with the government. dan? >> in your travels throughout cairo in the past 36 hours, have you seen any signs that religious extremists are paying a larger role in this uprising? >> reporter: no. and they certainly weren't the leaders of this uprising. it really has been a grassroots uprising. but what we have seen are people on the streets carrying deliberately nationalist symbols. they're carrying the egyptian flag, the poster of their first president. and when i was in the square this evening, watching people at prayer time, in the shadow of the tanks, they came up to me and they said, look, just because we're praying does not mean to say that we're looking for an islamic revolution. so, the people here are also very aware of the fears of the west and the wider region. dan? >> christiane amanpour leading abc news coverage of the crisis in egypt, thank you. and this crisis has really placed the obama administration in a vice. the president doesn't want to be
on the wrong side of history, failing to back a historic move towards democracy, but he also doesn't want to alienate mubarak, a long-time ally, in case he manages to survive. david kerley is following that story in washington tonight. >> reporter: for a second day, protesters in front of the white house demanded president obama call on mubarak to leave egypt. instead, the president, who met with his national security team throughout the weekend, is calling for that orderly transition to a more responsive government. secretary of state hillary clinton says a faux democracy is unacceptable. >> real democracy, not a democracy for six months or a year and then evolving into essentially military dictatorship, or a so-called democracy that then leads to what we saw in iran. >> reporter: without completely abandoning mubarak, who met with his military team today, the administration is now talking much more about the egyptian people and getting good marks
from most corners. >> one of the things that they have done right is not to infuse america directly into this crisis in a manner that would make this more about the u.s. than about egypt. >> reporter: while tunisia's revolt just two weeks ago brought about a quick overthrow and helped spark egypt's uprising, change at the top of egypt may not follow that model. >> my gut tells me mubarak is not going to flee the country like the president of tunisia. he's not made that way. >> reporter: already, there are economic impacts. tomorrow, analysts will watch to see if the stock market rebounds from friday's 166-point drop. the price of oil is up, too. while egypt doesn't produce much oil itself, it does control the suez canal and a pipeline that carries 2 million barrels a day. and beyond egypt, to the east, the major oil producers. a worst-case scenario? the suez is shut down and the street revolt spreads. interrupting oil production. >> then you start getting into sort of a doomsday scenario and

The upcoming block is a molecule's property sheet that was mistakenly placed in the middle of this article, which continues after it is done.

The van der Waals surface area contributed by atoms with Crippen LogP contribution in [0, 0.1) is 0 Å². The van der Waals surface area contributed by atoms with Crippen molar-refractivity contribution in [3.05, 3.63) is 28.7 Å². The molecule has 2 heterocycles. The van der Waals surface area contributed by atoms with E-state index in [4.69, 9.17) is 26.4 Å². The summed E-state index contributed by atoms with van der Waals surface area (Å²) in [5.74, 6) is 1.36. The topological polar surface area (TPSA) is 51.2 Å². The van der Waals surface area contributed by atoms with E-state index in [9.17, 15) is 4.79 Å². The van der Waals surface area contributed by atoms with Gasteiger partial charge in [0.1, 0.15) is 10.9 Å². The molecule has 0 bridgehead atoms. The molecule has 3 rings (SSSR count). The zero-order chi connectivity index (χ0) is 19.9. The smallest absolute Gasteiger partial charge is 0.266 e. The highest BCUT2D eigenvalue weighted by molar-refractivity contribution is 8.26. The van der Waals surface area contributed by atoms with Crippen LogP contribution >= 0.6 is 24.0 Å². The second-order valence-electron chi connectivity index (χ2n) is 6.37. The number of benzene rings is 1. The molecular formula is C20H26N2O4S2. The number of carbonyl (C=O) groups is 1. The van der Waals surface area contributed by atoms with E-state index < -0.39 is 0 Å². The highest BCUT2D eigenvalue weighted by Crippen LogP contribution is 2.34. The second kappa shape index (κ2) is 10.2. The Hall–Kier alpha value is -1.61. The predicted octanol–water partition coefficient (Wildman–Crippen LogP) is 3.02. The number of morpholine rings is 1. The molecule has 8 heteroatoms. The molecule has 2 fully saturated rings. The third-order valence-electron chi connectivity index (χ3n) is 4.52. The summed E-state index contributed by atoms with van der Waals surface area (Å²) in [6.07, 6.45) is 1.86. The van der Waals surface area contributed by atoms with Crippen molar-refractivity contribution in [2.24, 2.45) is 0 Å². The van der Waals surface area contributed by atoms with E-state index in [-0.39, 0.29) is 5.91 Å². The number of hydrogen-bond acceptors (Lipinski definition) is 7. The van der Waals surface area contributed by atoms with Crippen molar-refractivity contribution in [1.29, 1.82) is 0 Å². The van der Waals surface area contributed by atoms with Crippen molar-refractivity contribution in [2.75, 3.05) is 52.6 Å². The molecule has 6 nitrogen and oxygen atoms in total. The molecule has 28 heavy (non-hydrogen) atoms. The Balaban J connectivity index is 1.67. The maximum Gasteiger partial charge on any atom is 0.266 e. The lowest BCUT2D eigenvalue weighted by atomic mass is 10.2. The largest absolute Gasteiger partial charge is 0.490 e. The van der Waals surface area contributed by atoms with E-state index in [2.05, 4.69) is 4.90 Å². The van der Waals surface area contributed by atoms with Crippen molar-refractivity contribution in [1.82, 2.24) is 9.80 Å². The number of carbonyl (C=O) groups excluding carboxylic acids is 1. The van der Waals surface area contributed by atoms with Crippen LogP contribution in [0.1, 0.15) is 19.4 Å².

you get very high oil proiss. but you're going to see more an the price of oil effected. >> reporter: but analysts say that is very unlikely. they say there may be short-term volatility, but whoever runs the countries is going to want to sell oil. dan, one other thing. the phone lines down here are burning up as administration officials keep in touch with each other and speak to their counterparts both in egypt and israel. dan? >> david kerley wrapping up our coverage of the crisis in egypt tonight, thank you. and, now, to another big story we're following tonight, the weather. there is a huge storm moving across the country. it's coming from the west and before midweek, three quarters of the country will get hit. wabc meteorologist jeff smith is here with the outlook. this thing is really a beast. >> it is. i think 100 million people are going to be affected by this. as it comes out of the rockies, it moves into texas. during the day on tuesday. and north of the track of the storm is where you're going to get your band of heaviest snowfall. missouri and chicago and over to detroit. south of that area, you have a